The only true sequel amongst Ubisoft’s releases this year was Watch Dogs 2. A follow-up to 2014’s open-world action-adventure game was never going to be a surprise as the game sold so well. The first game was a little on the disappointing side, but there was still a lot of fun to be had in it. I have no problem with games having a sequel when they warrant them and they’re not just a shareholder requirement. Watch Dogs was a game that comfortably warranted a sequel and had room for improvement to create a truly memorable title. Watch Dogs 2 isn’t a perfect game, but it is a better game. The seamless multiplayer wasn’t working the last time I played the game but I’ve heard that it does kind of work now. There are more hacking options and a greater variation of missions. I love the ambition on display in the game and like that the hacking sets the game apart from most other open-world games out there.
So, when is a game part of a franchise but not a sequel? Well Ubisoft managed to answer that question when it released TrackMania Turbo earlier in the year. The TrackMania series has been growing a faithful following on PC since 2003. Ubisoft tried to bring the series to consoles with TrackMania Wii and TrackMania DS with partial success. TrackMania Turbo is a proper attempt to bring the game to consoles. Launching on PC, PlayStation 4, and Xbox One this new entry to the series brought the series to the masses. The game had much better visuals and more populated tracks while keeping the gravity-defying racing. The tracks are short but complex and with a quick button press to restart you’ll find yourself retrying levels over and over again to get that perfect run.
The Tom Clancy name has graced successes, like Splinter Cell, Rainbow Six, and Ghost Recon. It has also been attached to some more mediocre titles, like H.A.W.X. and Endwar though. The Division has slightly split opinion as to which group it fits into, but in my opinion it is definitely the former. The game hooked me in a way that Destiny utterly failed to. I enjoyed the story, the progression, the way the multiplayer worked, the gameplay, and the scenario. The DLC for the game has been great so far, adding great variation and new challenges. The Dark Zone brings some great gameplay choices and nail biting moments. The fact that you never know whether the other players you come across are going to be friends or foes adds a palpable tension to the gameplay and is one of the best additions I’ve seen in a game for quite a long time.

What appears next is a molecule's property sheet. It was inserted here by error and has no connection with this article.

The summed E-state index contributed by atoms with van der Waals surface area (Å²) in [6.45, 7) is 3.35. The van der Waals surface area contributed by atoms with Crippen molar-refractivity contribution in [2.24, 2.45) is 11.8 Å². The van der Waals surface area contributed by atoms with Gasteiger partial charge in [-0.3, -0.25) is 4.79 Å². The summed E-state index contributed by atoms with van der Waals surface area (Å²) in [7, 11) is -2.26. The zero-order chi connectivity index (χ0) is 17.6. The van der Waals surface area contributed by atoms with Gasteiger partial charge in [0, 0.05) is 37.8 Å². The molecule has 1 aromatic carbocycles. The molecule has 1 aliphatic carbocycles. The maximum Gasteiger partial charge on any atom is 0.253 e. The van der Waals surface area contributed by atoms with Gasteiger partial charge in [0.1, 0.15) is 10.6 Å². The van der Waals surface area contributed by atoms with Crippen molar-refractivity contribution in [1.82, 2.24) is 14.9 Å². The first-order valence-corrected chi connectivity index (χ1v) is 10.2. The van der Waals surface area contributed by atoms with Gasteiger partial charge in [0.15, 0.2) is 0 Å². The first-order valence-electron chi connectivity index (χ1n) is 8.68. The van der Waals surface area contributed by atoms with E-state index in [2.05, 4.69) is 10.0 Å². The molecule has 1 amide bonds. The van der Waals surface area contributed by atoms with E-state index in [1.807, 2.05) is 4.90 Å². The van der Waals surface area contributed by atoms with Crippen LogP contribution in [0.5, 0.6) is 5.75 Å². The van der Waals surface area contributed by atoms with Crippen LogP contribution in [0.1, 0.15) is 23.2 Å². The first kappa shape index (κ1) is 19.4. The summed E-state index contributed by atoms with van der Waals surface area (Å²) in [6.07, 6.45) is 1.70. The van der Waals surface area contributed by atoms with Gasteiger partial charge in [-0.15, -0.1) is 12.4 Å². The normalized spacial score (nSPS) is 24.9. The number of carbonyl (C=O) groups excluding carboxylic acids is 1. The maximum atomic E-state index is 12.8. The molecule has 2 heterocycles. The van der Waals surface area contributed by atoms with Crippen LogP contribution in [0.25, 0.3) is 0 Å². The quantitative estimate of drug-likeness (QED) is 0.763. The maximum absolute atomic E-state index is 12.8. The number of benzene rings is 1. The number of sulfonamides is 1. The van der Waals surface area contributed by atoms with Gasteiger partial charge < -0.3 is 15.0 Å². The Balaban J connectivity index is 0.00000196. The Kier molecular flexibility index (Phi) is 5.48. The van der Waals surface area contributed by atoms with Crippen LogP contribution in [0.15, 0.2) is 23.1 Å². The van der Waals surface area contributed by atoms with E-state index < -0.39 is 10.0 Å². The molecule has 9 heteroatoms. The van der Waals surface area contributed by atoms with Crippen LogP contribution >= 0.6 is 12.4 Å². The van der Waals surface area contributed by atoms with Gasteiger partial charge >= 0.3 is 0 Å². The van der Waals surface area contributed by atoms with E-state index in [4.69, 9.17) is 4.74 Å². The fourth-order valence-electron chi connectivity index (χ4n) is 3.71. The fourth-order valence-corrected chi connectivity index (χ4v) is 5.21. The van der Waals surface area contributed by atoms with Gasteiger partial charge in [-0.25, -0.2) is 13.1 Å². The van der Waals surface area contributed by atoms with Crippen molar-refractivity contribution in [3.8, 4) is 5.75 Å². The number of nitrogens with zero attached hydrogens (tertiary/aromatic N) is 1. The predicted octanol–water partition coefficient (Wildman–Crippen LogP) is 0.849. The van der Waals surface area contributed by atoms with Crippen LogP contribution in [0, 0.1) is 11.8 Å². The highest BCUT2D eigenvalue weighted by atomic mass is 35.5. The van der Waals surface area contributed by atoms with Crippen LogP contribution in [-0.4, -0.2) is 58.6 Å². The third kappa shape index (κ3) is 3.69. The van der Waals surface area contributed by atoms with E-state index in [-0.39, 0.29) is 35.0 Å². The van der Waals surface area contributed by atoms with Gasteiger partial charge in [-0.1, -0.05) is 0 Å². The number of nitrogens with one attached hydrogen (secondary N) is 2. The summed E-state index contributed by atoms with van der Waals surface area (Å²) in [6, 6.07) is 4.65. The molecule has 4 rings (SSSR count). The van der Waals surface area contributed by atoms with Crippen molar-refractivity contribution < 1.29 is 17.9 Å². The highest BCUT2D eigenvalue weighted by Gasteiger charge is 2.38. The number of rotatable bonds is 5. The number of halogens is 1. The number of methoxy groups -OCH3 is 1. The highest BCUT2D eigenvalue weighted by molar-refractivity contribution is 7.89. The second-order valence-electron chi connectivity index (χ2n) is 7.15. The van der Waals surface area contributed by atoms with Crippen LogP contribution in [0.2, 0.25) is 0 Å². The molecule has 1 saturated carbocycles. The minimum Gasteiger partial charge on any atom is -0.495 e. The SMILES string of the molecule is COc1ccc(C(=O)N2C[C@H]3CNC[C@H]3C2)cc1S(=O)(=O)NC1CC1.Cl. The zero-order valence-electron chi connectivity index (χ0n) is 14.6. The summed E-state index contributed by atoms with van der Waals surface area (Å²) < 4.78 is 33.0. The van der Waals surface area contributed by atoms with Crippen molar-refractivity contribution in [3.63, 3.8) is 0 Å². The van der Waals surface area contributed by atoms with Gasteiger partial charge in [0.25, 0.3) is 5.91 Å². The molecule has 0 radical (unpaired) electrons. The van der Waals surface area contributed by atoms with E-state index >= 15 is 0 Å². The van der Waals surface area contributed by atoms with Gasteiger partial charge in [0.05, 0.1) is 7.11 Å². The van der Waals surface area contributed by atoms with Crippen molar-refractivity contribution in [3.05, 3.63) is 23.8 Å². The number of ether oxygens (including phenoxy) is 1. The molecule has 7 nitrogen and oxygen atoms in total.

Activision’s other new game this year was Steep, a completely new IP providing brand new gameplay. Steep is an extreme sports title set in the alps, there are four disciplines to master, skiing, snowboarding, wingsuit flying, and parasailing. During free roam, you can instantly switch between any of the disciplines. Not only are there different sports, there are different ways that you can score points in the game, from exploration to freestyle and many more. The map is a living-breathing world thanks to the always-online nature of Steep. Anyone that you see in the game can be teamed up with. You can also invite friends to join your world or create challenges for them to tackle in their own game. The controls can sometimes be a little sluggish and not as responsive as I would like, but it can give you an adrenaline rush just like you are doing the real thing.
The other thing about Ubisoft is that the first quarter of this new year is looking really impressive as well. There’s another new IP in For Honor, the return of Ghost Recon in Tom Clancy’s Ghost Recon: Wildlands, more comedy from Matt Stone & Trey Parker with South Park: The Fractured But Whole, as well as your chance to be a captain of a Federation spaceship in the VR title Star Trek: Bridge Crew. Ubisoft may not be hitting home runs with every game right now, but all of its releases are of a good quality. Ubisoft’s confidence in launching new IPs and shaking up existing franchises should be applauded, and that is why I think that Ubisoft is the best publisher around at the moment. Now, if only we could get a new Splinter Cell game . . .